Journal of International Business Studies vol:36 issue:3 pages:341-354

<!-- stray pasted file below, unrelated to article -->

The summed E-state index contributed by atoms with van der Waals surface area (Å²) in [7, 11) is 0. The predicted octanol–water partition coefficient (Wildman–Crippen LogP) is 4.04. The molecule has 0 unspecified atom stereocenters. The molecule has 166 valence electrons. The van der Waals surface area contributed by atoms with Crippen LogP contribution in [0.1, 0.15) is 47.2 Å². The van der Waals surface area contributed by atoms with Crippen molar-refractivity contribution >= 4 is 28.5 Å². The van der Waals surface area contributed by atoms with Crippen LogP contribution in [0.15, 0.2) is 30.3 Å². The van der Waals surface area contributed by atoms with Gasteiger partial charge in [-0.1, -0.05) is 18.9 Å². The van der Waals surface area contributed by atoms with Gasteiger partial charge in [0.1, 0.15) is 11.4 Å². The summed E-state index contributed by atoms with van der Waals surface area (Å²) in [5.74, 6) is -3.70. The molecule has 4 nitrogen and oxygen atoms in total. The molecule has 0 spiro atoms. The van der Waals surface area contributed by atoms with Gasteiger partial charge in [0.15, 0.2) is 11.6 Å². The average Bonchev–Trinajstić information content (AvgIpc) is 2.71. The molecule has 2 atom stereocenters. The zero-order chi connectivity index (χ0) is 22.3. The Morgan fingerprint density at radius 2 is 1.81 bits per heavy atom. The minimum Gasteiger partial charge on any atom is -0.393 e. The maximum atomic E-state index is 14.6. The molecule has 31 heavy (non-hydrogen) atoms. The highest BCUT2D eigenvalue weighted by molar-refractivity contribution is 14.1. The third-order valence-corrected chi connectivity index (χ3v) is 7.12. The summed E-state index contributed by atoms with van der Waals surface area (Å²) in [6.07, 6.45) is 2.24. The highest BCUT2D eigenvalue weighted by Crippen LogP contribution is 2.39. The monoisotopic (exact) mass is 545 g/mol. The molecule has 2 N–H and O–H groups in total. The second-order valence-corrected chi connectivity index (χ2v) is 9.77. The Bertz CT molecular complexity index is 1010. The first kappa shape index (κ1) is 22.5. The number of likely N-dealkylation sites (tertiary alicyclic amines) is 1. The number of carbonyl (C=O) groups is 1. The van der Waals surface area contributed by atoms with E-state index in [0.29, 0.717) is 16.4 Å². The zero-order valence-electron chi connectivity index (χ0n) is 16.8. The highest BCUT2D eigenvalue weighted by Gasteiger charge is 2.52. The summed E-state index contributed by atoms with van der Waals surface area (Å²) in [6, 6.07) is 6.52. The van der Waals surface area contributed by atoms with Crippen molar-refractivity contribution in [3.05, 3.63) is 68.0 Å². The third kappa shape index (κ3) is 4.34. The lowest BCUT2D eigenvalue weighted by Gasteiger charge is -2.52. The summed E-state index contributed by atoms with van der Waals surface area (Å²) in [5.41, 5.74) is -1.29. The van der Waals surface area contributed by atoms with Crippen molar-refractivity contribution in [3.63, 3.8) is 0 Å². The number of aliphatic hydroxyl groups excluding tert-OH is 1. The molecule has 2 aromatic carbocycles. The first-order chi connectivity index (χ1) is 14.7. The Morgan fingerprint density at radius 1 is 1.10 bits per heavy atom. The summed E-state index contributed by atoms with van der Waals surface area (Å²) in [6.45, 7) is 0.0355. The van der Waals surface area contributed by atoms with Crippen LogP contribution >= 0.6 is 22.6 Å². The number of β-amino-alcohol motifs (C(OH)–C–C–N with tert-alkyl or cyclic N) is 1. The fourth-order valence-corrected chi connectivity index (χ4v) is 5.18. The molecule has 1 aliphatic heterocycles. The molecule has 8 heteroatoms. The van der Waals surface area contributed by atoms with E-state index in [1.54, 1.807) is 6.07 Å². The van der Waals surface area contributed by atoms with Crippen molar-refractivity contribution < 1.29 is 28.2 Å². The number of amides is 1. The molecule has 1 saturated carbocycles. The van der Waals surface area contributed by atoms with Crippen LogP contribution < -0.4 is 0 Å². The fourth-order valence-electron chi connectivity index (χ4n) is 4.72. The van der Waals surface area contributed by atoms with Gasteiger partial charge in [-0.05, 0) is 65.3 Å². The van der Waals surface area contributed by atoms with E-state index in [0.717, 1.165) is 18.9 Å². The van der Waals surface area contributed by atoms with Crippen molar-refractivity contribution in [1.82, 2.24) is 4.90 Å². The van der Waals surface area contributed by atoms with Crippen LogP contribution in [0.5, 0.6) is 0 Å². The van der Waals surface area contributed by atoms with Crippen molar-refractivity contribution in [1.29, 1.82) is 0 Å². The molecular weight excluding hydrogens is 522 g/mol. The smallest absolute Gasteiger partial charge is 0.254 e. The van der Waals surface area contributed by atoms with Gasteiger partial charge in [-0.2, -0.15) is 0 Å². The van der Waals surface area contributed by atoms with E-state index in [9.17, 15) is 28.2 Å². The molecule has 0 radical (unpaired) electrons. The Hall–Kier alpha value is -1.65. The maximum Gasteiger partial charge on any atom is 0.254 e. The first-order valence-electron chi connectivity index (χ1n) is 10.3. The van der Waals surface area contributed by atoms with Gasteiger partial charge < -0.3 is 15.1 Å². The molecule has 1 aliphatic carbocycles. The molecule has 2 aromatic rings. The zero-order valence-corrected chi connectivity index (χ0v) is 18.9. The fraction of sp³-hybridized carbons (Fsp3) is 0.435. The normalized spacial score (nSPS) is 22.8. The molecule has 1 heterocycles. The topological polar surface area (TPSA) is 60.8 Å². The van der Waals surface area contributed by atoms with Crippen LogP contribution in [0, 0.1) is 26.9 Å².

We empirically examine the determinants of the decision whether or not to appoint an expatriate as the managing director of overseas affiliates for a sample of 844 Japanese manufacturing affiliates operating in Asia in 1995. Confirmation is found for hypotheses derived both from a control and coordination perspective on expatriation and from a knowledge creation and learning perspective. Strategic dependence of the parent on the affiliate increases the propensity to appoint expatriates, whereas localisation of the affiliate reduces it. Organisational experience in the country, both by the affiliate and by the firm, increases the probability that host country nationals will be appointed. Inter-firm relationships within vertical keiretsu groups impact on expatriation policies through inter-organisational knowledge exchange in host countries and the mitigation of localisation requirements owing to intragroup transactions.